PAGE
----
Review: His Master’s Voice by Stanisław Lem

“And yet we knew, for a certainty, that when first emissaries of Earth went walking among the planets, Earth’s other sons would be dreaming not about such expeditions but about a piece of bread.”
~Stanisław Lem, His Master’s Voice

Plot summary

“A pulsating stream of neutrino radiation from a source with the power of a sun has been detected on earth and a team of scientists assembled to study and decode the mysterious message.

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Review: War with the Newts by Karel Čapek

“It suddenly occurred to me that every move on the chessboard is old and has been played by somebody at some time. Maybe our own history has been played out by somebody at some time, and we just move our pieces about in the same moves to strike in the same way as people have always done.”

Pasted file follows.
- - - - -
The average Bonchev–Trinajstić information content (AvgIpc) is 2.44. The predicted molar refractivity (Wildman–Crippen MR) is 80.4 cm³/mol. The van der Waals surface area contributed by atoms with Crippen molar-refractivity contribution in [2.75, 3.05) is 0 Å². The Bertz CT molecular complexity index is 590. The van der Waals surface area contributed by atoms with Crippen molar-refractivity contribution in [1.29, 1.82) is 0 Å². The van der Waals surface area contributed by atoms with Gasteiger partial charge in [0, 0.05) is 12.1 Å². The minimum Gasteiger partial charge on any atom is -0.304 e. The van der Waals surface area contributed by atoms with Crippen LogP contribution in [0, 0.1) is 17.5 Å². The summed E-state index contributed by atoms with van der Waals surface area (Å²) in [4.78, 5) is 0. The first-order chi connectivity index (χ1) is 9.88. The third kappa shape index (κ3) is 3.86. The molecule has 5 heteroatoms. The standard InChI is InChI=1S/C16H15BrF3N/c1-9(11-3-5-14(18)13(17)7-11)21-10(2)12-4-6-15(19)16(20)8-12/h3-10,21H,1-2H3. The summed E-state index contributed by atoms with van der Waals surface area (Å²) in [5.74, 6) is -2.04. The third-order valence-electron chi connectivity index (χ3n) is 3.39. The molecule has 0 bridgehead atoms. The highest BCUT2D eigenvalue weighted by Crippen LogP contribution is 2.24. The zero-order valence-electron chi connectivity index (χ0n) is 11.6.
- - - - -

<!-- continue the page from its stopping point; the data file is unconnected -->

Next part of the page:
~Karel Čapek, War with the Newts

Plot summary

“Man discovers a species of giant, intelligent newts and learns to exploit them so successfully that the newts gain skills and arms enough to challenge man’s place at the top of the animal kingdom.” More on Goodreads

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Review: Going to the Dogs. The Story of a Moralist by Erich Kästner

“I’m waiting for the victory of decency, then I could make myself available.”
~Erich Kästner, Going to the Dogs. The Story of a Moralist (Informally translated)

Plot summary

“Originally published in German in 1931 and in an expurgated English translation in 1932, this novel is the tale of Jacob Fabian, a Berlin advertising copywriter doomed in the context of economic, ethical, and political collapse by his characteristic mixture of detachment and decency.

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Review: Memories of the Future by Sigizmund Krzhizhanovsky

“Understanding is strictly forbidden. Even dreams have the right to dream.”
~Sigizmund Krzhizhanovsky, Memories of the Future

Plot summary

“Written in Soviet Moscow in the 1920s—but considered too subversive even to show to a publisher—the seven tales included here attest to Sigizmund Krzhizhanovsky’s boundless imagination, black humor, and breathtaking irony:

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